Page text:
Minimum Contacts: In Los Angeles or San Diego, Can You Sue Someone Posting on the Internet From another state for Libel or Slander?

Many prospective clients ask me a very reasonable question. “I’m in Los Angeles. Can I sue an Internet poster of damaging, defamatory statements about me who lives in Chicago?

In 2015, a California Court of Appeals responded. The court considered a California plaintiff suing Illinois defendants for libel based on public Facebook statements. The court ruled:

[An Illinois resident] “…posting defamatory statements about a person on a Facebook page, while knowing that person resides in …[California], is insufficient in itself to create the minimum contacts necessary to support specific personal jurisdiction in a lawsuit arising out of that posting. Instead, it is necessary that the nonresident defendant not only intentionally post the statements on the Facebook page, but that the defendant expressly aim or specifically direct his or her intentional conduct at the forum, rather than at a plaintiff who lives there.”

To establish the essential “minimum contacts” by an out-of-state defendant with California, the court noted a defendant’s contacts must be “substantial, continuous and systematic.” Some variables the court discussed included these: Did the non-California defendant ever reside, work, own or lease property, visit California regularly, or engage in some meaningful combination of these factors?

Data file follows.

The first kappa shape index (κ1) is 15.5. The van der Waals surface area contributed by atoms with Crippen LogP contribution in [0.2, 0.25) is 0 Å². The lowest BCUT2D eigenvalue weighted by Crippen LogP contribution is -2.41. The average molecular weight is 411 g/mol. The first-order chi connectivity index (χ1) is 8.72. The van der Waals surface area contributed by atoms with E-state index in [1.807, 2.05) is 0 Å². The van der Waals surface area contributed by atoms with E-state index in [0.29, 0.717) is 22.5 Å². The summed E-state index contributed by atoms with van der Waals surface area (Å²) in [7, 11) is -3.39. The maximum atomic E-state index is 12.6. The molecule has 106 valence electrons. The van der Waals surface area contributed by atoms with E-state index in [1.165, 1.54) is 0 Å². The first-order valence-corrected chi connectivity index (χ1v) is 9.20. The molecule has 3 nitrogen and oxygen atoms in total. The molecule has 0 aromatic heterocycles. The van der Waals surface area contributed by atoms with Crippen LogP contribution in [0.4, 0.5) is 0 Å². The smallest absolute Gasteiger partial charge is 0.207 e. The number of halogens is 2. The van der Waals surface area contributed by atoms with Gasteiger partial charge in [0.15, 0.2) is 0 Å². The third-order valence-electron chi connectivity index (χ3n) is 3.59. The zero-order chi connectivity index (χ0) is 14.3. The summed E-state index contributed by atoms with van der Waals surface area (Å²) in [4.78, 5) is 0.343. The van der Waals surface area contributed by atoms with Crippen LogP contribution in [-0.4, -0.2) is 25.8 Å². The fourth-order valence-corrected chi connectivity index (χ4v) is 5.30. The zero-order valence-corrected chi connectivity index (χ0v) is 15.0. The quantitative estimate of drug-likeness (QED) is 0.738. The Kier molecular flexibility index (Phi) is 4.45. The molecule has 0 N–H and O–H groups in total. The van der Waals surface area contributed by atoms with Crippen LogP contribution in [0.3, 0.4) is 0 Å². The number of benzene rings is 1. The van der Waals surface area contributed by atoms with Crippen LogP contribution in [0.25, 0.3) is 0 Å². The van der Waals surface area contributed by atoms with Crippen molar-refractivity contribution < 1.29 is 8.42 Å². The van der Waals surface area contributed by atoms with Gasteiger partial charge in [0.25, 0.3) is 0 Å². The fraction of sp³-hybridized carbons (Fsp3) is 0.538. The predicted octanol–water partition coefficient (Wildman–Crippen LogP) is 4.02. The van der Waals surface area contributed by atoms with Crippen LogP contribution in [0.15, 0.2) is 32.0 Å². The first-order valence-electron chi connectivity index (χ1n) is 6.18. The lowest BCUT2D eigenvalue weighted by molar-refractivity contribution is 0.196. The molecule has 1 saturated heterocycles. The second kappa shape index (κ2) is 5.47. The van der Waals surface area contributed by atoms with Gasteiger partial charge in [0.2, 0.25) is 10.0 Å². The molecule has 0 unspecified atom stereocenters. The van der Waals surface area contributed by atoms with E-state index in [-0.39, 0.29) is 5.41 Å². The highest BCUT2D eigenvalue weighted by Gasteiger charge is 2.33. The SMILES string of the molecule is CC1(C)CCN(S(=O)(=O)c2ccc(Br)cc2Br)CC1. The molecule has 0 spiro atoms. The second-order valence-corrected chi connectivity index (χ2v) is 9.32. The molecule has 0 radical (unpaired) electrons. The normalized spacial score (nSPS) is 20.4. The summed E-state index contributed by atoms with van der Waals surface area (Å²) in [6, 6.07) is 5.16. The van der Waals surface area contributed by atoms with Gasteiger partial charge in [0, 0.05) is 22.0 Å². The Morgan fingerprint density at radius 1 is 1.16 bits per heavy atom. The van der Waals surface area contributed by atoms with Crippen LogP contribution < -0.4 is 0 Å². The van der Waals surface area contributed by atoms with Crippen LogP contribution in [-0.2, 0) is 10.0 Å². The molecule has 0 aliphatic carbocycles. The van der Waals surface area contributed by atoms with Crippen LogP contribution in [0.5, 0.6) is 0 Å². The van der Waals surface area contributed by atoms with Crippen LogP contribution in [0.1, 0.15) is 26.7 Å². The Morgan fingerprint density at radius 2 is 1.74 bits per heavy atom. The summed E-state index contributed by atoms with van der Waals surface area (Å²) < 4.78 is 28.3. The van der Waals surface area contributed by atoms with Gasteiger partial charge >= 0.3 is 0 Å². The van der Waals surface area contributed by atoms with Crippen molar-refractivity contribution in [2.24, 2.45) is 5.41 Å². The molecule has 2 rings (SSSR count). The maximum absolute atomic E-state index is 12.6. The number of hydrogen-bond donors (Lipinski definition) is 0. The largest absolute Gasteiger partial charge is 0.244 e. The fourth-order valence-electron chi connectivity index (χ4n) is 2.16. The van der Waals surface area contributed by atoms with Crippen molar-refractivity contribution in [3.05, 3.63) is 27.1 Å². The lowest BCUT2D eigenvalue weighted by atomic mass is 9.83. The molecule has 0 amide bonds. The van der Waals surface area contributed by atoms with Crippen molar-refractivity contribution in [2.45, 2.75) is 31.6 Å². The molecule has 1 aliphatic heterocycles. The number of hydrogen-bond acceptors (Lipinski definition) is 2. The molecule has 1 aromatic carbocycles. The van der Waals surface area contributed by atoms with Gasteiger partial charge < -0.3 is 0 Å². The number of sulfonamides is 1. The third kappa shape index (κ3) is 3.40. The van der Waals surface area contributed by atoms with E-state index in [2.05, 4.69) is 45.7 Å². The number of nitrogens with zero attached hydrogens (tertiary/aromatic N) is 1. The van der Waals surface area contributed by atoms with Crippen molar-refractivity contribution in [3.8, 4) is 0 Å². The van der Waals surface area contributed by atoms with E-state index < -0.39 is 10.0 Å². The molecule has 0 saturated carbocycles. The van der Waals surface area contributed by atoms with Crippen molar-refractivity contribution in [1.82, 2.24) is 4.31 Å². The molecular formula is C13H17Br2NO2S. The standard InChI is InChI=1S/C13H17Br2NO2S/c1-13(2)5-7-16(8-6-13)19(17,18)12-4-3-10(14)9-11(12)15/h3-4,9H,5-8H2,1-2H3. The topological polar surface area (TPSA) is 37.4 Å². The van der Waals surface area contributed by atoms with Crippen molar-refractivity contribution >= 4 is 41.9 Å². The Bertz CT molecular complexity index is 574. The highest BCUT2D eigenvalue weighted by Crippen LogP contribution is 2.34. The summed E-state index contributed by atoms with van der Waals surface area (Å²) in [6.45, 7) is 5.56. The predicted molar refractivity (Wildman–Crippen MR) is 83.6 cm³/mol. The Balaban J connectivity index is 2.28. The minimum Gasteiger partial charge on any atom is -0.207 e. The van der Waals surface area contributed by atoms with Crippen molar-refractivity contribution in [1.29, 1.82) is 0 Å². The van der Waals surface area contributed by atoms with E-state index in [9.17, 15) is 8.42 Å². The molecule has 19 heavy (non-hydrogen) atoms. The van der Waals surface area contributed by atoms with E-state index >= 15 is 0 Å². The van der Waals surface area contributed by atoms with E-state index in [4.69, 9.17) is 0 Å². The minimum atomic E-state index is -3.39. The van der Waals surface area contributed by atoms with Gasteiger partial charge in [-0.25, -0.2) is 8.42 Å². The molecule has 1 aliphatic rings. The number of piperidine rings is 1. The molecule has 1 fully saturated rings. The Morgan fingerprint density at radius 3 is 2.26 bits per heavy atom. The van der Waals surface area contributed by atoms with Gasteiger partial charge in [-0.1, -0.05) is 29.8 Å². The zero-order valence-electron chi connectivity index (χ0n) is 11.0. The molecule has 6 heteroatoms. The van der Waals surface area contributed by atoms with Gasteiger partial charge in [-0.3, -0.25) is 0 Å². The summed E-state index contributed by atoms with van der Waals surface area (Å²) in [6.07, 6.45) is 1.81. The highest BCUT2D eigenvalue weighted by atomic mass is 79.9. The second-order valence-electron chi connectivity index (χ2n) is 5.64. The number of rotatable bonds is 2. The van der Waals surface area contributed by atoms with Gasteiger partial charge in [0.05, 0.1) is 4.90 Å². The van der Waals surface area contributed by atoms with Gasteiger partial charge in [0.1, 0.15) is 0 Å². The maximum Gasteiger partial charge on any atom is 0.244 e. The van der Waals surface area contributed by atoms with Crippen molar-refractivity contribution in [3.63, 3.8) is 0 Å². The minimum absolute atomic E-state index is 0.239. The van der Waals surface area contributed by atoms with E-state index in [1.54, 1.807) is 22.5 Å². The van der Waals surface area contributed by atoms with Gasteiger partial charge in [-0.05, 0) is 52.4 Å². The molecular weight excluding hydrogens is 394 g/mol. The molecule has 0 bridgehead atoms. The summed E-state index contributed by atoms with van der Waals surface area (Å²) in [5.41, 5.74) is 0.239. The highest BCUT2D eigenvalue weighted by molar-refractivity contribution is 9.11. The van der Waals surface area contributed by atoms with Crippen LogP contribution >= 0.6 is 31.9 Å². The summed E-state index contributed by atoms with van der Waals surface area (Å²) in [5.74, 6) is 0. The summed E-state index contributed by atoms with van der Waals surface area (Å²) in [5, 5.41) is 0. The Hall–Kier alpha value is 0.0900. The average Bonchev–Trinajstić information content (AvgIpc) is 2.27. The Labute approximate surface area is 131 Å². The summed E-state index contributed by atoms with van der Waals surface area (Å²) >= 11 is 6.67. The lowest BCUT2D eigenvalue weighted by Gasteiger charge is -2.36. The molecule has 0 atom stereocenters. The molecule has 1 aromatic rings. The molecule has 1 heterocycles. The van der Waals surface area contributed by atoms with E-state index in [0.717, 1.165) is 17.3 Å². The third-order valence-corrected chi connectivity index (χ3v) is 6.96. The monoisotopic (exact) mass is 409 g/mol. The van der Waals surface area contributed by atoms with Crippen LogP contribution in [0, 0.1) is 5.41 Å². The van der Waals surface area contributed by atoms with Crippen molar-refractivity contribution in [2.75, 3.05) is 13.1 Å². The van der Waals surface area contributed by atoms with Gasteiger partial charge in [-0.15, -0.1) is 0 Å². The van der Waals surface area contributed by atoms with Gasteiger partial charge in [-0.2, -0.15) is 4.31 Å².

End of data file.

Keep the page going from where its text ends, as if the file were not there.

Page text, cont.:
As the Appellate Court noted, “…merely posting on the Internet negative comments about the plaintiff and knowing the plaintiff is in the forum state are insufficient to create minimum contacts.”

A California plaintiff cannot maintain a case here against an out-of-state defamatory poster unless the variables mentioned above, and others, align to provide our courts the legal power to adjudicate an interstate, Internet-based action for libel or slander.

Counsel: See Burdick v. Sup. Ct. (Sanderson) (2015) 233 CA 4th 8, 25.